We Are Explorers: Cut/Copy Releases 3D-Printed Video Bundle
Cut/Copy’s new video, directed by Masa Kawamura, Qanta Shimizu, and Aramique Krauthamer, marks the start of a participatory 3D-printed narrative.
Cut/Copy’s Free Your Mind is a Summer of Love record: rooted in the rise of 60s psychedelia; inspired by the birth of 80s rave. It’s about open-eyed, wild-eyed experimentation. And it reminds us of a not-so-distant past when music was an experience, more than a stream. The album launched in billboards and pressed vinyl. For a time, the only way a F.Y.M. song existed was in its physical form. Thinking about the films that would go with the tracks begged a question.
How do you make the visual, real? And then:
What if we 3D-printed a music video?
For “We Are Explorers”, the band, with directors Masa Kawamura, Qanta Shimizu, and Aramique Krauthamer, prototyped the physical video. Shot in stop motion, every frame is 3D-printed. And like any song, it’s only a starting point. How the world hears and feels it is up to you.
In partnership with Cut/Copy, we’re releasing the new “We Are Explorers” video as a BitTorrent Bundle. Download the Bundle, and unlock the film, a frame-by-frame guide to stop-motion shooting, plus copies of the 3D print files for each character in the film. “We Are Explorers” is a journey into the big and unknown. It starts with you. Share your films, ideas, and storylines with the band using the hashtag #WeAreExplorers.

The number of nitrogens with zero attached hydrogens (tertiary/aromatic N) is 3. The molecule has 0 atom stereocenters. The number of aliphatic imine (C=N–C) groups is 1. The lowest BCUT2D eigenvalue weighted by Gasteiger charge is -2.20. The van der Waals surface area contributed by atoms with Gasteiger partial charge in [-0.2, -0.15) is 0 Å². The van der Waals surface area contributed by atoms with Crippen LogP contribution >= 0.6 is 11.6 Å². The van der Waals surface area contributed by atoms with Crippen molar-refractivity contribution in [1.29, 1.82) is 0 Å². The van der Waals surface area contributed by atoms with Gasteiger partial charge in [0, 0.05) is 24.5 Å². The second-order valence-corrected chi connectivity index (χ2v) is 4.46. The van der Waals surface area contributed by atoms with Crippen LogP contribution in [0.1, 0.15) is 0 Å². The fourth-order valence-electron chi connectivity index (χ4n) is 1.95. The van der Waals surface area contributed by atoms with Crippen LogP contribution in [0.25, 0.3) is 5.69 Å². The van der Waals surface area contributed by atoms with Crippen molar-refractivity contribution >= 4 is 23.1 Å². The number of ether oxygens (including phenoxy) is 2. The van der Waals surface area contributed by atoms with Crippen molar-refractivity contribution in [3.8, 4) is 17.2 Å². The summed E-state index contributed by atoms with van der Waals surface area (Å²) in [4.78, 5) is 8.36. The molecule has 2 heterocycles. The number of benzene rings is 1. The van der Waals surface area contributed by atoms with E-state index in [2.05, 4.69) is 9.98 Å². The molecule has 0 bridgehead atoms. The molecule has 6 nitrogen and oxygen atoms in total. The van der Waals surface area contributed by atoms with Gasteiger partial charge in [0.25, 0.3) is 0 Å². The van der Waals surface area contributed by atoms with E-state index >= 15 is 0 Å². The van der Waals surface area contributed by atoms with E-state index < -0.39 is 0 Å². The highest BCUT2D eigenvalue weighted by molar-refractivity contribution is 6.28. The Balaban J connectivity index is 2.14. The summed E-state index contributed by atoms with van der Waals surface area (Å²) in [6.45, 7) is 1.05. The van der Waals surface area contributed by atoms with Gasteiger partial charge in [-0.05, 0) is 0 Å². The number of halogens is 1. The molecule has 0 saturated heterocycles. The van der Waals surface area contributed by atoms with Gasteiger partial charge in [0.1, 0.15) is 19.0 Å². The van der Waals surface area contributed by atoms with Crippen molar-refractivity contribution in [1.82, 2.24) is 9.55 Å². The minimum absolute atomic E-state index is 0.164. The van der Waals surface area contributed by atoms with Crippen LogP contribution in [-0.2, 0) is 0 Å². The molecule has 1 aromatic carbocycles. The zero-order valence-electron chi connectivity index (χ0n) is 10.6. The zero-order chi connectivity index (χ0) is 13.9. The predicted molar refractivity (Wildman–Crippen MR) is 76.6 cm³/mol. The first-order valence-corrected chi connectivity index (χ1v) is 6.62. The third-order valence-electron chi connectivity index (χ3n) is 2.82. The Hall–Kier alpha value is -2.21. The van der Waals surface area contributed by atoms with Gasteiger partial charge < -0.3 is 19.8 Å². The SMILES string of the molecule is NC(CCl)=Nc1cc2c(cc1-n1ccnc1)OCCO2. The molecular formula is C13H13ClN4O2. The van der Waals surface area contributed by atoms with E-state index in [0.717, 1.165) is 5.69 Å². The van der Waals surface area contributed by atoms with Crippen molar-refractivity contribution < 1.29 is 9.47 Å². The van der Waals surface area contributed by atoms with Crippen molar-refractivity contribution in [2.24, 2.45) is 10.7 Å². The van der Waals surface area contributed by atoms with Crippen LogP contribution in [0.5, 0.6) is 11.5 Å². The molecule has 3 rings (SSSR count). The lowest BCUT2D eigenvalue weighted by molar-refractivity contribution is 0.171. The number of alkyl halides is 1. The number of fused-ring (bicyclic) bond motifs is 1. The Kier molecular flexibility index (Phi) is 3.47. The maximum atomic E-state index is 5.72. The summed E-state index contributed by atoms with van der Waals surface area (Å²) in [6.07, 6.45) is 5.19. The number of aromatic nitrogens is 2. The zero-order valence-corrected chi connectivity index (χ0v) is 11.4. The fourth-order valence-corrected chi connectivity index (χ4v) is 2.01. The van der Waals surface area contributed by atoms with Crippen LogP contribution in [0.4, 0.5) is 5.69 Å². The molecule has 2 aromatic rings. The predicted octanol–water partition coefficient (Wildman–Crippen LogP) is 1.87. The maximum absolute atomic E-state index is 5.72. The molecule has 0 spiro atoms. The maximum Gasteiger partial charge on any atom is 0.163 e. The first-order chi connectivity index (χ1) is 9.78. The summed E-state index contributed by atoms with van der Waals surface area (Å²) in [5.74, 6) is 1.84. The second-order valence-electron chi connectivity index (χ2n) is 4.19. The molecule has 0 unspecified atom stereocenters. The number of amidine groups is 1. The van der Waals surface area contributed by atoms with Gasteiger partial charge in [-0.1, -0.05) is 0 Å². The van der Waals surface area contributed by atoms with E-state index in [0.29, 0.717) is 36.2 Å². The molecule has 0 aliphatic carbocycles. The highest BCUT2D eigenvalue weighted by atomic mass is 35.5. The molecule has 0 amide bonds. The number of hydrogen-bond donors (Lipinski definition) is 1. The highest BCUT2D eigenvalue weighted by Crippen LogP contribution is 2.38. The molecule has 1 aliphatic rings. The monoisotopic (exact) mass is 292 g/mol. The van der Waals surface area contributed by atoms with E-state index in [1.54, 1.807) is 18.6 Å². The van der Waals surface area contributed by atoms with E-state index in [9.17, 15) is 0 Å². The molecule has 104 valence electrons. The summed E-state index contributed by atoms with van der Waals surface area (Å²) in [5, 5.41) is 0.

You can get Free Your Mind on iTunes.
We caught up with Cut/Copy, Masa and Aramique earlier this week, and talked about the philosophy behind Free Your Mind, the digital-physical object, the subversiveness of positivity, and the virtue of the timbale solo (note: timbale > guitar).
BitTorrent: Free Your Mind is inspired by the Summer(s) of Love (the 1960s version, and the 1980s version; part psychedelia, part rave). Why did these moments feel right?
Cut/Copy: I’m not sure it was a conscious decision in the beginning. We began using a lot of gear from those eras in music (certain drum machines, synthesizers and organs), and that started to shape the sound of the songs a little bit. A lot of those different types of sounds (808 drum machines, 303’s, hammond organs) are forever tied to those movements, but we wanted to take the songwriting in a more contemporary direction.
BitTorrent: These periods are about counterculture, and asking questions. What parallels do you see between then and now in music? In culture?
Cut/Copy: What interested us was this idea of coming together. A sense of euphoria. We thought it would be interesting to write a really positive-sounding record. We kind of thought there was a subversive quality to that.
BitTorrent: “We Are Explorers” is one of the record’s standout tracks. (Generally: it’s also something we wish people would say more.) What’s the story behind this song?